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Article  •  6 September 2018


Crisis survival checklist

Captain Richard de Crespigny offers valuable life lessons from the cockpit.

Despite a catastrophic explosion aboard the Airbus A380 he was in charge of at the time, in 2010 Australian pilot Captain Richard de Crespigny overcame impossible circumstances to bring the world’s largest passenger aircraft safely home with only one fully operational engine. From the clutches of disaster, the 469 souls on board somehow walked away unharmed. But far from any mid-air miracle, de Crespigny puts the outcome that day down to a combination of leadership, teamwork and skill.

In Fly!, de Crespigny explores the lessons he’s learned in pressure-cooker cockpit situations to offer insights into dealing with the challenges and seizing the opportunities we encounter in our everyday lives. In the passage below he shares a Crisis Survival Checklist to turn to during moments of stress.

At some stage, we all face crises of varying kinds. Even when the circumstances that have caused the crisis are out of your control, the actions you take can make a significant difference in how well you survive.

Crises are becoming more frequent. In the past decade, the number of headlines featuring a Top 100 US company and the word ‘crisis’ is up 80 per cent on the decade before that.

Whether the crisis is public or private, immediate or unfolding over months, there are strategies that will help you find your best options to deal with the situation. They will help you tap into your own resilience and strengthen your ability to deal with adversity.

Deep in crisis mode, it’s easy to feel overwhelmed. It’s common to feel you have no options and no time. You actually have more of both than you realise. It’s just a matter of knowing how to create time and free up your mind. The QF32 crisis isn’t something I would have chosen to experience. I’d have been perfectly happy with a smooth, steady, predictable flight that day. But even so, I was sure that by calling upon decades of experience and the support of my teams on the aircraft and the teams supporting us on the ground, I would be able to come up with potential solutions. They mightn’t all work. Maybe none of them would, but I’d keep on trying things and never give up.

You can’t control what life throws at you, but you can control how you respond. Millions of people around the world deal with crises every day. They might not be in the cockpit of an A380 but they are dealing with something that is pushing them to their limits, and finding a way through. Prepared and resilient, you can too.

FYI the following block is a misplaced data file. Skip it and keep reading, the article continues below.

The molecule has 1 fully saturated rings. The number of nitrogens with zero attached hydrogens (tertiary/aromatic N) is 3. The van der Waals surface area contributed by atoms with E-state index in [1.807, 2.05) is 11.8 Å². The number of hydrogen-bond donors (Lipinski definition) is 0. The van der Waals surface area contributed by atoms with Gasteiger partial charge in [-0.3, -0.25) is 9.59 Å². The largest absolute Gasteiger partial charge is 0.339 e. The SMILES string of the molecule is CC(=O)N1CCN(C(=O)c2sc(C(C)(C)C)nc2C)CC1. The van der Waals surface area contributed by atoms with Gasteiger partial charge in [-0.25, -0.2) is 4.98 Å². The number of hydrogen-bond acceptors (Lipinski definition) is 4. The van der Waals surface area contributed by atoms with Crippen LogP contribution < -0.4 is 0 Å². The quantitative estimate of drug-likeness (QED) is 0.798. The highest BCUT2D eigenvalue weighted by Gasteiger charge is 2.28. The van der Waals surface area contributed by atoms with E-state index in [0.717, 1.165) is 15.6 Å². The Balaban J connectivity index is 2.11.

Surviving a Crisis: Checklist

  • You have more time than you think:
    Create time if possible. Resist the panic response. Breathe, keep calm and free up mental space.

  • Accept your reality:
    Don’t waste energy pretending the crisis isn’t happening. Accept your reality, look ahead and fight the enemy in front.

  • Manage threats:
    Even as a crisis is still unfolding, stop it getting worse by identifying threats and then avoiding, addressing or mitigating them.

  • Invert the logic:
    If you’re overwhelmed by what’s going wrong, turn the problem on its head. Go simple, be creative and work with what you have, not what you’ve lost.

  • Don’t freeze looking for perfection:
    There is no ‘perfect’ plan. It’s true you shouldn’t leap in blindly, but nor should you stand back until it’s too late.

  • Communicate:
    You can never communicate enough. When you think you’ve communicated enough, double it. If you’re leading, deliver a NITS brief.

    • N – state the nature of the problem
      I – state your intentions for dealing with it
      T – estimate the time it will take
      S – clearly explain any special requirements.

  • Imagine the unimaginable:
    Preparing for ‘the unimaginable’ won’t stop it happening, but it will greatly increase your chances of surviving it.

  • Remember you’re not the only one affected:
    Spare time for those who care for you; they’re going through it too.

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